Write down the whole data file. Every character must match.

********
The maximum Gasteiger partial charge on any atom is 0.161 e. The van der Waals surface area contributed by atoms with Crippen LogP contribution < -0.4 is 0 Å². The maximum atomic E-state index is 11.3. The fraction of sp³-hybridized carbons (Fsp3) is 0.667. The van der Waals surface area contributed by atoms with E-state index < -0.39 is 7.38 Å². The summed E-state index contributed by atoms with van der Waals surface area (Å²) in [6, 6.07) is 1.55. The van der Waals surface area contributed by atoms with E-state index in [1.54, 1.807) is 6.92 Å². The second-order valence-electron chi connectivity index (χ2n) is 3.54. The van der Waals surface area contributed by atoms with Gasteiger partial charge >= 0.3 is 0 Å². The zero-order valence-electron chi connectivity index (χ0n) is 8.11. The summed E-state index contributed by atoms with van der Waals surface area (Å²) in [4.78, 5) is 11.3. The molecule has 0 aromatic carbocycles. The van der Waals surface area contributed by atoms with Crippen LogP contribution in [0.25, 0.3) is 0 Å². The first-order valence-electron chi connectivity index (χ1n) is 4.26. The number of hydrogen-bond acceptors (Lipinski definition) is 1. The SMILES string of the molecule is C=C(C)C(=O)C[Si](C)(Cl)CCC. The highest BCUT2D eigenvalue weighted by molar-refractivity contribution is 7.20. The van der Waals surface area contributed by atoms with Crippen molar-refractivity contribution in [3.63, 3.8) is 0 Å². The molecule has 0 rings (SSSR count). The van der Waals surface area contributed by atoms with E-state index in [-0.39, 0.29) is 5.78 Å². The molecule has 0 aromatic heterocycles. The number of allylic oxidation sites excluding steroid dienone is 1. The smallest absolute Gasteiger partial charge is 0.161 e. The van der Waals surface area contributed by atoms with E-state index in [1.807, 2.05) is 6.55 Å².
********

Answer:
The maximum Gasteiger partial charge on any atom is 0.161 e. The van der Waals surface area contributed by atoms with Crippen LogP contribution < -0.4 is 0 Å². The maximum atomic E-state index is 11.3. The fraction of sp³-hybridized carbons (Fsp3) is 0.667. The van der Waals surface area contributed by atoms with E-state index < -0.39 is 7.38 Å². The summed E-state index contributed by atoms with van der Waals surface area (Å²) in [6, 6.07) is 1.55. The van der Waals surface area contributed by atoms with E-state index in [1.54, 1.807) is 6.92 Å². The second-order valence-electron chi connectivity index (χ2n) is 3.54. The van der Waals surface area contributed by atoms with Gasteiger partial charge >= 0.3 is 0 Å². The zero-order valence-electron chi connectivity index (χ0n) is 8.11. The summed E-state index contributed by atoms with van der Waals surface area (Å²) in [4.78, 5) is 11.3. The molecule has 0 aromatic carbocycles. The van der Waals surface area contributed by atoms with Crippen LogP contribution in [0.25, 0.3) is 0 Å². The first-order valence-electron chi connectivity index (χ1n) is 4.26. The number of hydrogen-bond acceptors (Lipinski definition) is 1. The SMILES string of the molecule is C=C(C)C(=O)C[Si](C)(Cl)CCC. The highest BCUT2D eigenvalue weighted by molar-refractivity contribution is 7.20. The van der Waals surface area contributed by atoms with Crippen molar-refractivity contribution in [3.63, 3.8) is 0 Å². The molecule has 0 rings (SSSR count). The van der Waals surface area contributed by atoms with E-state index in [-0.39, 0.29) is 5.78 Å². The molecule has 0 aromatic heterocycles. The number of allylic oxidation sites excluding steroid dienone is 1. The smallest absolute Gasteiger partial charge is 0.161 e. The van der Waals surface area contributed by atoms with E-state index in [1.807, 2.05) is 6.55 Å².